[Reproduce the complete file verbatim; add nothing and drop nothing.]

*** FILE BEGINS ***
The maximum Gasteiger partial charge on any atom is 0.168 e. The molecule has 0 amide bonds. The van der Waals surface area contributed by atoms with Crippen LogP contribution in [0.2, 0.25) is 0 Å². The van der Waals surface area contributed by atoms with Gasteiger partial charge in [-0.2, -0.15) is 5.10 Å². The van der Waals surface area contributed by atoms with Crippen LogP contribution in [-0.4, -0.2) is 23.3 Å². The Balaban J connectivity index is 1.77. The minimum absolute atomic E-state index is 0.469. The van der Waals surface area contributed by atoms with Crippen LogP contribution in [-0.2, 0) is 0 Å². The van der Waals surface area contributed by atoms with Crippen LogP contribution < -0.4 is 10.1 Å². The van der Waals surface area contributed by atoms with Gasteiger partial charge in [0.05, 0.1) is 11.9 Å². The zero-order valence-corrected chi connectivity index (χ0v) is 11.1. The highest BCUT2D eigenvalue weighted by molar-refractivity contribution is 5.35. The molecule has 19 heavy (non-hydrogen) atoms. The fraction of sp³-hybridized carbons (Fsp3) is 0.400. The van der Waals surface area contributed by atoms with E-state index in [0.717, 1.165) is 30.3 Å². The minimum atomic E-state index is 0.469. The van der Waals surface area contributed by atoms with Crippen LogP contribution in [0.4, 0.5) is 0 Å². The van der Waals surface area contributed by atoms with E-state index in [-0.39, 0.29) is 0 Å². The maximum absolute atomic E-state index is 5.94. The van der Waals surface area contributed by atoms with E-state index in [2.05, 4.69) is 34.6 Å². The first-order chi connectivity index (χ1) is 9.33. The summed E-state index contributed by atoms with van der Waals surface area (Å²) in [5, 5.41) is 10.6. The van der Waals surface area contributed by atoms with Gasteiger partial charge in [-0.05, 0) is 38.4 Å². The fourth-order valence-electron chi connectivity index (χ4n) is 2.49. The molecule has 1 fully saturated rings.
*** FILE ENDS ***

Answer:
The maximum Gasteiger partial charge on any atom is 0.168 e. The molecule has 0 amide bonds. The van der Waals surface area contributed by atoms with Crippen LogP contribution in [0.2, 0.25) is 0 Å². The van der Waals surface area contributed by atoms with Gasteiger partial charge in [-0.2, -0.15) is 5.10 Å². The van der Waals surface area contributed by atoms with Crippen LogP contribution in [-0.4, -0.2) is 23.3 Å². The Balaban J connectivity index is 1.77. The minimum absolute atomic E-state index is 0.469. The van der Waals surface area contributed by atoms with Crippen LogP contribution in [-0.2, 0) is 0 Å². The van der Waals surface area contributed by atoms with Crippen LogP contribution < -0.4 is 10.1 Å². The van der Waals surface area contributed by atoms with Gasteiger partial charge in [0.05, 0.1) is 11.9 Å². The zero-order valence-corrected chi connectivity index (χ0v) is 11.1. The highest BCUT2D eigenvalue weighted by molar-refractivity contribution is 5.35. The molecule has 19 heavy (non-hydrogen) atoms. The fraction of sp³-hybridized carbons (Fsp3) is 0.400. The van der Waals surface area contributed by atoms with E-state index in [0.717, 1.165) is 30.3 Å². The minimum atomic E-state index is 0.469. The van der Waals surface area contributed by atoms with Crippen LogP contribution in [0.4, 0.5) is 0 Å². The van der Waals surface area contributed by atoms with E-state index in [-0.39, 0.29) is 0 Å². The maximum absolute atomic E-state index is 5.94. The van der Waals surface area contributed by atoms with E-state index in [2.05, 4.69) is 34.6 Å². The first-order chi connectivity index (χ1) is 9.33. The summed E-state index contributed by atoms with van der Waals surface area (Å²) in [5, 5.41) is 10.6. The van der Waals surface area contributed by atoms with Gasteiger partial charge in [-0.05, 0) is 38.4 Å². The fourth-order valence-electron chi connectivity index (χ4n) is 2.49. The molecule has 1 fully saturated rings.